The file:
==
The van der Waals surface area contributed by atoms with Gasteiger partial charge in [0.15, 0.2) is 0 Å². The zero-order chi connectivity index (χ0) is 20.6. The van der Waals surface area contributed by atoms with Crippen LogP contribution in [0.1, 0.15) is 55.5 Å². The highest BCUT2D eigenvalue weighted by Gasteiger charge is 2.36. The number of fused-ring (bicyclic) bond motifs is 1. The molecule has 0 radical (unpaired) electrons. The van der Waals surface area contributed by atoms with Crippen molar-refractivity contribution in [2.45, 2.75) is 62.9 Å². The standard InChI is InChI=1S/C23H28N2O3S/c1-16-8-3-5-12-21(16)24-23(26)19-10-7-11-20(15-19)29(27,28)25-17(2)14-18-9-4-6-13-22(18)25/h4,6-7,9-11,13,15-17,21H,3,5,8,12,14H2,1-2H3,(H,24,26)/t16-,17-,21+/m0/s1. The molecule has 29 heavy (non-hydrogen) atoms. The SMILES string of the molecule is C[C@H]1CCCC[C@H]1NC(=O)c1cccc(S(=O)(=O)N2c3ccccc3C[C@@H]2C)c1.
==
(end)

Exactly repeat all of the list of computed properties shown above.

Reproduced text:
The van der Waals surface area contributed by atoms with Gasteiger partial charge in [0.15, 0.2) is 0 Å². The zero-order chi connectivity index (χ0) is 20.6. The van der Waals surface area contributed by atoms with Crippen LogP contribution in [0.1, 0.15) is 55.5 Å². The highest BCUT2D eigenvalue weighted by Gasteiger charge is 2.36. The number of fused-ring (bicyclic) bond motifs is 1. The molecule has 0 radical (unpaired) electrons. The van der Waals surface area contributed by atoms with Crippen molar-refractivity contribution in [2.45, 2.75) is 62.9 Å². The standard InChI is InChI=1S/C23H28N2O3S/c1-16-8-3-5-12-21(16)24-23(26)19-10-7-11-20(15-19)29(27,28)25-17(2)14-18-9-4-6-13-22(18)25/h4,6-7,9-11,13,15-17,21H,3,5,8,12,14H2,1-2H3,(H,24,26)/t16-,17-,21+/m0/s1. The molecule has 29 heavy (non-hydrogen) atoms. The SMILES string of the molecule is C[C@H]1CCCC[C@H]1NC(=O)c1cccc(S(=O)(=O)N2c3ccccc3C[C@@H]2C)c1.